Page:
Conclusion

This case highlights a rare but life-threatening fungal meningitis. Based on the reported cases of intracranial Talaromyces species infection, the prognosis is poor, and it can occur in both immunocompromised and immunocompetent hosts. More data is needed to recommend treatment.

Acknowledgements

 

The authors would like to thank the Director General of Health, Malaysia for his permission to publish this article. The authors would also like to thank the State Health Director of Penang, Malaysia and Director of Hospital Pulau Pinang, Penang, Malaysia.

References

1 Zainudin, LD, Raja Shariff RE, Hanafiah M et al. Disseminated penicilliosis (non-Penicillium marneffei) in an immuno-competent individual in Malaysia. Proc Singapore Healthcare 2018; 27: 132–135.

2 Lyratzopoulos G, Ellis M, Nerringer R et al. Invasive infection due to Penicillium species other than P. marneffeiJ Infect 2002; 45: 184–195.

3 Noritomi DT, Bub GL, Beer I et al. Multiple brain abscesses due to Penicillium spp. infection. Rev Inst Med Trop Sao Paolo 2005; 47: 167–70.

4 Huang SN, Harris LS. Acute disseminated penicilliosis: report of a case and review of pertinent literature. Am J of Clin Pathol 1963; 39: 167–174.

5 Morriss FH Jr, Spock A, Durham N. Intracranial aneurysm secondary to mycotic orbital and sinus infections. Am J Dis Child 1970; 119: 357–62.

6 Dahl S, Mortensen JT, Rasmussen K. Cheese-packers’ disease- respiratory complaints at a cheese-packing dairy. Ugeskr Laeger 1994; 156: 5862–5.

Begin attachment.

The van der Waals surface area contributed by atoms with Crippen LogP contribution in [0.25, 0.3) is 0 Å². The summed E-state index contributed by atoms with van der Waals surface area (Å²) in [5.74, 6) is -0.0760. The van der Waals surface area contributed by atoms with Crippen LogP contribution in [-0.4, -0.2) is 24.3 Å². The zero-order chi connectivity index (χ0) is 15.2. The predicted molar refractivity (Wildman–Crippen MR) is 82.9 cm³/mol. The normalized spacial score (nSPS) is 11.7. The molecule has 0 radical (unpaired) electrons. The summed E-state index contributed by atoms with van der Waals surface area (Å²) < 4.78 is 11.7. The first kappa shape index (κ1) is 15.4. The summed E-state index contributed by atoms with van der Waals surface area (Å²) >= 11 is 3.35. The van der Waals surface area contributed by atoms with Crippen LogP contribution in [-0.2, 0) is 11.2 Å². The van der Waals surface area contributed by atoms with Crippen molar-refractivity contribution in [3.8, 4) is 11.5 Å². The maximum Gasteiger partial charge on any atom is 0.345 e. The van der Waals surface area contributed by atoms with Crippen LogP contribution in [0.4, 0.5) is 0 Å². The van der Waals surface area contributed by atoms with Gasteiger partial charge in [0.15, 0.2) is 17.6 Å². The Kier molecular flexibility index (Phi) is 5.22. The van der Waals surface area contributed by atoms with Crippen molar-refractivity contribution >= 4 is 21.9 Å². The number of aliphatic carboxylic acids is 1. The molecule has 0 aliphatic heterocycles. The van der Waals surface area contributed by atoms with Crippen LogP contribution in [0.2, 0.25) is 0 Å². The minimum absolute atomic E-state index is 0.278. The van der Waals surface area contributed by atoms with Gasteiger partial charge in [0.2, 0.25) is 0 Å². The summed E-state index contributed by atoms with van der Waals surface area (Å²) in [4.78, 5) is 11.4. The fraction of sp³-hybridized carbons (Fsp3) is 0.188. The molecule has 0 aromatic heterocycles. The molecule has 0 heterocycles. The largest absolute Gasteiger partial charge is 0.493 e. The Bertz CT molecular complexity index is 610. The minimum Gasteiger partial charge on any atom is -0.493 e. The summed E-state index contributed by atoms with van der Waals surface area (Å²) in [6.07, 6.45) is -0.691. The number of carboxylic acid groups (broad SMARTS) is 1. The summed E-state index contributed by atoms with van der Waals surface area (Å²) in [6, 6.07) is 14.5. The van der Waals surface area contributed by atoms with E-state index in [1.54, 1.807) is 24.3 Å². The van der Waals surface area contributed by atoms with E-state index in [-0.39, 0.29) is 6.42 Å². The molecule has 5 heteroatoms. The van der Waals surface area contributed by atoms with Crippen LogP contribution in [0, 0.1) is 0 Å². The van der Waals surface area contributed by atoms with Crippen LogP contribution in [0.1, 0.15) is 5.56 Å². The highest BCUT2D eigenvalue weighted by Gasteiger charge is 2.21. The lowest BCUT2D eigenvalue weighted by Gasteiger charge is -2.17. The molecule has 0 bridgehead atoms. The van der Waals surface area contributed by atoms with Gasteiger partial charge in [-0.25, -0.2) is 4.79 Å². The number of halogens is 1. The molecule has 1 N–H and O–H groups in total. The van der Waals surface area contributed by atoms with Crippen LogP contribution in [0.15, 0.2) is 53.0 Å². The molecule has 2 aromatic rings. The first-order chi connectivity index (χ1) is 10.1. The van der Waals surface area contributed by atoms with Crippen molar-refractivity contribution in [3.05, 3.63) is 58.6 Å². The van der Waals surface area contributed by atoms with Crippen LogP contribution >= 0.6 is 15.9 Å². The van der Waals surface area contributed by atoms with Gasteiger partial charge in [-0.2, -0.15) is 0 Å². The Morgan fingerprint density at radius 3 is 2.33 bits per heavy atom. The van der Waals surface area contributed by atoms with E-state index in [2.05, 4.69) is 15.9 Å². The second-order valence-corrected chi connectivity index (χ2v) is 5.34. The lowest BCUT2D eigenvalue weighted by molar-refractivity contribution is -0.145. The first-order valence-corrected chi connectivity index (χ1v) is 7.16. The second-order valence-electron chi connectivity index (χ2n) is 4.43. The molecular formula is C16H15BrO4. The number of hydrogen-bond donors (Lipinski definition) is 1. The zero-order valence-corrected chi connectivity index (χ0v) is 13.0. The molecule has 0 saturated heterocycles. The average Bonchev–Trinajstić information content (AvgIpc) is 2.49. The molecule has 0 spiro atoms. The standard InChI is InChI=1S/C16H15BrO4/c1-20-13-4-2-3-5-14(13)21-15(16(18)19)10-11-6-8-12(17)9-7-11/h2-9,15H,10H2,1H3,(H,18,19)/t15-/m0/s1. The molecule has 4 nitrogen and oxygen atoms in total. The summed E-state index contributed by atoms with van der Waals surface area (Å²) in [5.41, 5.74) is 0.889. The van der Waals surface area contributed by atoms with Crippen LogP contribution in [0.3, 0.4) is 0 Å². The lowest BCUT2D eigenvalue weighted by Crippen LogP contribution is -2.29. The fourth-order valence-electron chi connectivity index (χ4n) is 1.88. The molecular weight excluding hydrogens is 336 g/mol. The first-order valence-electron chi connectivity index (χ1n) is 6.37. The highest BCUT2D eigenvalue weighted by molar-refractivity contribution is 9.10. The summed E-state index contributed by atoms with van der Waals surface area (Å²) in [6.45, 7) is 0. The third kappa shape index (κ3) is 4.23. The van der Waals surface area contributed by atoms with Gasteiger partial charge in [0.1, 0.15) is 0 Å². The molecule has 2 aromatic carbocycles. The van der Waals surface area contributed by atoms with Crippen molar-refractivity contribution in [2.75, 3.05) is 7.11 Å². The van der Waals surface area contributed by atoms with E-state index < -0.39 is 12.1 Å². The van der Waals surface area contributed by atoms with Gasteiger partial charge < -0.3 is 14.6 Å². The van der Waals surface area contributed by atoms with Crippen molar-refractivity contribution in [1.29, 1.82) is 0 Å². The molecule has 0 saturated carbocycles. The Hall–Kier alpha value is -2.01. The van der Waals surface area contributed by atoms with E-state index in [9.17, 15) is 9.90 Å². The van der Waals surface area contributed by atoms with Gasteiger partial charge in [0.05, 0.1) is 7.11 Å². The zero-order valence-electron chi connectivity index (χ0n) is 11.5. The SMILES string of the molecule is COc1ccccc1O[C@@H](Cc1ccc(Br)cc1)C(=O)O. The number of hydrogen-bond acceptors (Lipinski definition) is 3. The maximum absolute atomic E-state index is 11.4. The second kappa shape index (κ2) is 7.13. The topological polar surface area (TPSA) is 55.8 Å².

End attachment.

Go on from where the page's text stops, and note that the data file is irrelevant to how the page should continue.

7 Rivero MG, Basile LM, Salvatore AJ et al. Pulmon del sopleteador de salamines. Medicina (Buenos Aires) 1999; 59: 367–9.

8 Blyth W, Grant IW, Blackadder ES et al. Fungal antigens as a source of sensitization and respiratory diseases in Scottish maltworkers. Clin Allergy 1977; 7: 549–62.

9 Ramírez I, Hidrón A, Cardona R. Successful treatment of pulmonary invasive fungal infection by Penicillium non-marneffei in lymphoblastic lymphoma: case report and literature review. Clin Case Rep 2018; 6: 1153–7.

10 Sarnak MJ, Jaber BL. Mortality caused by sepsis in patients with end-stage renal disease compared with the general population. Kidney Int 2000; 58: 1758–64.

11 Abott KC, Hypolite I. Hospitalizations for fungal infections after initiation of chronic dialysis in the United States. Nephron 2001; 89: 426–32.

12 Kato S, Chmielewski M, Honda H et al. Aspects of immune dysfunction in end-stage renal disease. Clin J Am Soc Nephrol. 2008; 3: 1526–1533.

13 Davenport A, Wellsted D. Does antifungal prophylaxis with daily oral fluconazole reduce the risk of fungal peritonitis in peritoneal dialysis patients? The Pan Thames Renal Audit. Blood Purif 2011; 32: 181–5.

14 Geltner C, Lass-Flörl C, Bonatti H et al. Invasive pulmonary mycosis due to Penicillium chrysogenum: a new invasive pathogen. Transplantation 2013; 95: e21–3.

15 Guevara-Suarez M, Sutton DA, Cano-Liraet JF et al. Identification and antifungal susceptibility of Penicillium-like fungi from clinical samples in the USA. J Clin Microbiol 2016; 54: 2155–61.

Talaromycosis typically occurs as an opportunistic infection among immunocompromised individuals. Infection caused by species other than T. marneffei is uncommon. While most reported cases describe infection in the lungs, we report an extremely rare intracranial Talaromyces species infection. This 61-year-old with end-stage renal disease who was unwell for the previous two months, presented with fever and worsening confusion lasting for three days. Lumbar puncture was suggestive of meningitis. Cerebrospinal fluid (CSF) culture was later confirmed to be Penicillium chrysogenum. The patient was co-infected with Group B Streptococcus sepsis. He improved with amphotericin B and ceftriaxone and was discharged with oral itraconazole for four weeks. However, he died of unknown causes two weeks later at home. Talaromyces species infection in the central nervous system is uncommon. This case highlighted a rare but life-threatening fungal meningitis. Among the four reported cases worldwide, none of the patients survived.

Financial and Competing Interests: 
No conflict of interests declared